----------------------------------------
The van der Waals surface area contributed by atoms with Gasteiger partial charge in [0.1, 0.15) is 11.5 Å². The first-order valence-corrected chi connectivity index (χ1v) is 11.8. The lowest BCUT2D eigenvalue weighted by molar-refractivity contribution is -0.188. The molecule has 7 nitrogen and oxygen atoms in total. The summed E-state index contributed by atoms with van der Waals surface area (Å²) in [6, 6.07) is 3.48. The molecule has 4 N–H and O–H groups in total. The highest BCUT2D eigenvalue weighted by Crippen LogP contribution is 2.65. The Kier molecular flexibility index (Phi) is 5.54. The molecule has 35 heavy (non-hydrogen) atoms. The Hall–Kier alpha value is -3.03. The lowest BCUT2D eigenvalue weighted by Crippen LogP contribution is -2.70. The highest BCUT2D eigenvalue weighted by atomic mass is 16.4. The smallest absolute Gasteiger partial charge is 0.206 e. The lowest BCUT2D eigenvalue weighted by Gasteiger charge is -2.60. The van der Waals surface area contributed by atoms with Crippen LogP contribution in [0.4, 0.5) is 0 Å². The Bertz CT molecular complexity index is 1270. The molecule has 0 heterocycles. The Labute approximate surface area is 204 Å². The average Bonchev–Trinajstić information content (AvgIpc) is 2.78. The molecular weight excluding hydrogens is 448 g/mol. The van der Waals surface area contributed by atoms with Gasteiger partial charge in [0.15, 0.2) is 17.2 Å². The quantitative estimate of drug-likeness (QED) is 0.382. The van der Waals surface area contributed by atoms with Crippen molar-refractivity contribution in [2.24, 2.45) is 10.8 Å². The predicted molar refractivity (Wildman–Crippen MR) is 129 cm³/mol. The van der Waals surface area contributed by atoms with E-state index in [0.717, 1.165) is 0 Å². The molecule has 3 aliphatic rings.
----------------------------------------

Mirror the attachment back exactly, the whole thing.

The van der Waals surface area contributed by atoms with Gasteiger partial charge in [0.1, 0.15) is 11.5 Å². The first-order valence-corrected chi connectivity index (χ1v) is 11.8. The lowest BCUT2D eigenvalue weighted by molar-refractivity contribution is -0.188. The molecule has 7 nitrogen and oxygen atoms in total. The summed E-state index contributed by atoms with van der Waals surface area (Å²) in [6, 6.07) is 3.48. The molecule has 4 N–H and O–H groups in total. The highest BCUT2D eigenvalue weighted by Crippen LogP contribution is 2.65. The Kier molecular flexibility index (Phi) is 5.54. The molecule has 35 heavy (non-hydrogen) atoms. The Hall–Kier alpha value is -3.03. The lowest BCUT2D eigenvalue weighted by Crippen LogP contribution is -2.70. The highest BCUT2D eigenvalue weighted by atomic mass is 16.4. The smallest absolute Gasteiger partial charge is 0.206 e. The lowest BCUT2D eigenvalue weighted by Gasteiger charge is -2.60. The van der Waals surface area contributed by atoms with Crippen LogP contribution in [0.4, 0.5) is 0 Å². The Bertz CT molecular complexity index is 1270. The molecule has 0 heterocycles. The Labute approximate surface area is 204 Å². The average Bonchev–Trinajstić information content (AvgIpc) is 2.78. The molecular weight excluding hydrogens is 448 g/mol. The van der Waals surface area contributed by atoms with Gasteiger partial charge in [0.15, 0.2) is 17.2 Å². The quantitative estimate of drug-likeness (QED) is 0.382. The van der Waals surface area contributed by atoms with Crippen molar-refractivity contribution in [2.24, 2.45) is 10.8 Å². The predicted molar refractivity (Wildman–Crippen MR) is 129 cm³/mol. The van der Waals surface area contributed by atoms with E-state index in [0.717, 1.165) is 0 Å². The molecule has 3 aliphatic rings.